“You’re Not Very Nice”
There’s a woman who calls me at the church with some regularity. She calls from two or three different phone numbers and uses a handful of pseudonyms. I have a file full of the various names and numbers she’s used. I’ll call her Mary. The stories she tells vary. She’s dying or mortally ill. She has to get somewhere far away for a surgery and needs gas money. Her kids are terrible and mistreating her (and will probably be calling me soon to ask for money—don’t give it to them!). Her grandkids need food. She needs a hotel room. She needs a thousand dollars, but she’ll settle for fifty. This has been going on for the better part of a decade. I suppose most churches have a story or two like this.
I have helped Mary out on occasion. Our church only gives out grocery cards, never cash, as a matter of policy. She doesn’t seem to remember this. At any rate, Mary phoned again this week. No sooner had I said hello than she had launched into a litany of afflictions and grievances and need. She barely paused for breath. I thought, “She’s probably so used to people hanging up on her that she tries to get it all out as fast as she can.” This made me sad. I listened wordlessly until she got to the ask. Eight hundred dollars, if I wouldn’t mind. I politely reminded Mary that we don’t give out cash. If a modest grocery card would help, I could certainly arrange that. She paused, before blurting out angrily, “Well, you’re not very nice.” And then she hung up.
I sat there for a while pondering this exchange. It’s never nice to hear that someone thinks you’re not nice. But of course, I know that Mary is not well and that she struggles in countless ways and for countless reasons. I wish I could write Mary a cheque for a thousand dollars and make her life better, but I know that her story is a lot more complicated than that. What stuck with me was the implied expectation in her protest. Pastors should be “nice.” Churches should be “nice” places that do “nice” things for people like her. They shouldn’t ask questions. They should be sort of like a benevolent ATM machine with unlimited funds. Wouldn’t that be nice?
Mary is not the only one who has this implicit set of expectations. I suspect many people come to church hoping for a “nice” experience. Something uplifting, warm, encouraging. It would be nice if the pastor would tell a joke or two, but nothing too off colour. The sermon should be practical and relevant. It should make Christian faith more intelligible and/or provide a bit of inspiration for the week ahead. There should be opportunities for social interaction with like-minded people and opportunities to do good things in the community. It should reinforce the general view that we are good people doing good things for a good God who smiles benevolently down upon us for our efforts.
I’ll confess that I do not like the word “nice” and I have limited appreciation for all the niceness in the preceding paragraph. It all sounds rather milquetoast to me. Jesus was called many things, but “nice” was not among them. Jesus said hard things to people. He confused and provoked and annoyed regularly. He spoke in enigmatic riddles. The lepers and whores and prodigals and outcasts were drawn to him like moths to a flame, while the learned and the respectable often kept their irritated distance. I remember once being in a conversation with someone said that if they were given the chance to sit down and have dinner with one historical figure, it would be Jesus. I guess I probably would, too. But part of me thinks it might not be an altogether pleasant meal.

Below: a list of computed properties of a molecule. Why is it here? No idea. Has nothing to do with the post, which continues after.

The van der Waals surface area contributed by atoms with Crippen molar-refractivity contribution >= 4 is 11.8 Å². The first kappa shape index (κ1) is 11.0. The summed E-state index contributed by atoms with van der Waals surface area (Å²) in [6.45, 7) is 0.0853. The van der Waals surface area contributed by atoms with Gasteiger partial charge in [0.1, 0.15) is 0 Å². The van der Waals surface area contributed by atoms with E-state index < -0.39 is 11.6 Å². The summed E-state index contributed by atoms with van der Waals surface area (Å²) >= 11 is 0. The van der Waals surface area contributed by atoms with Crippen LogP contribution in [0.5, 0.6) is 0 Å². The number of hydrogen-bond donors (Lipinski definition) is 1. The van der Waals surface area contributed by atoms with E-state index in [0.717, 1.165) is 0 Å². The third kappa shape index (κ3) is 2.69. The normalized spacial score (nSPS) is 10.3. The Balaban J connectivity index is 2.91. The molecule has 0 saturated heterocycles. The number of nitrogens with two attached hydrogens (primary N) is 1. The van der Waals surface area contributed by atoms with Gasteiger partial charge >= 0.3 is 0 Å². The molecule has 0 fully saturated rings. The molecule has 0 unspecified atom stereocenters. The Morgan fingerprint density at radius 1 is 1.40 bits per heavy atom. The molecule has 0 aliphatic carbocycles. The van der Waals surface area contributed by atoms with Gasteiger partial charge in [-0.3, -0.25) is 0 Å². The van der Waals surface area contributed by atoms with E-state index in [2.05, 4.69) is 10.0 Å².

I have two fairly basic convictions when it comes to the role of the church. The church should be a hospital for the wounded and broken down. It should be a refuge for those who have been shattered by circumstance, by their own choices, by the crushing weight of sin and failure and frustration. It should be a loving, healing embrace to those who have known little of love. If the church is perceived to be a place where nice, well-dressed people come to hear nice words and songs about a nice God, but where the sick and the dirty and the unwell are not welcome, then the church has failed spectacularly in its vocation.
The church should also be a place where we seek to tell the truth. About God, about the world, and about ourselves. The church should be a place where we can face the ugliness of our sin and the staggering beauty of our humanity at the same time. It should be a place where hard truths are told, where we regularly come face to face with the suffering God whose love drove him (and drives him still) into the forsaken places. It should be a place where confession is made and absolution offered, where love, in the deepest, truest, and most demanding and liberating sense of the word, is embraced and extended. If the church is perceived to be a place that shrinks from inconvenient truths about the human condition in favour of being inoffensively “nice,” then the church has failed spectacularly in its vocation.
Perhaps this is all just a long-winded way of saying that the church should be quite a bit more than “nice.” People like Mary need more than “nice,” even if it’s what they say they want. They need the embrace of a community. They need the dignity of a summons to what God, in Christ has called them to be. They need to confess their sins and to be forgiven. They need somewhere to lay down their burdens and to find rest for their souls. They need their heads to be lifted toward hope’s horizon. This is what we all need, even the nicest and most respectable among us.
I expect Mary will call again soon. When she does, I plan on asking her if she might be interested in more than a grocery card.
The image above is taken from the 2020-21 Christian Seasons Calendar. The artist’s name is Maureen Steward and the piece is called “Tapestry of Salvation.” It speaks to me of the One who offers not necessarily what we want but always what we need.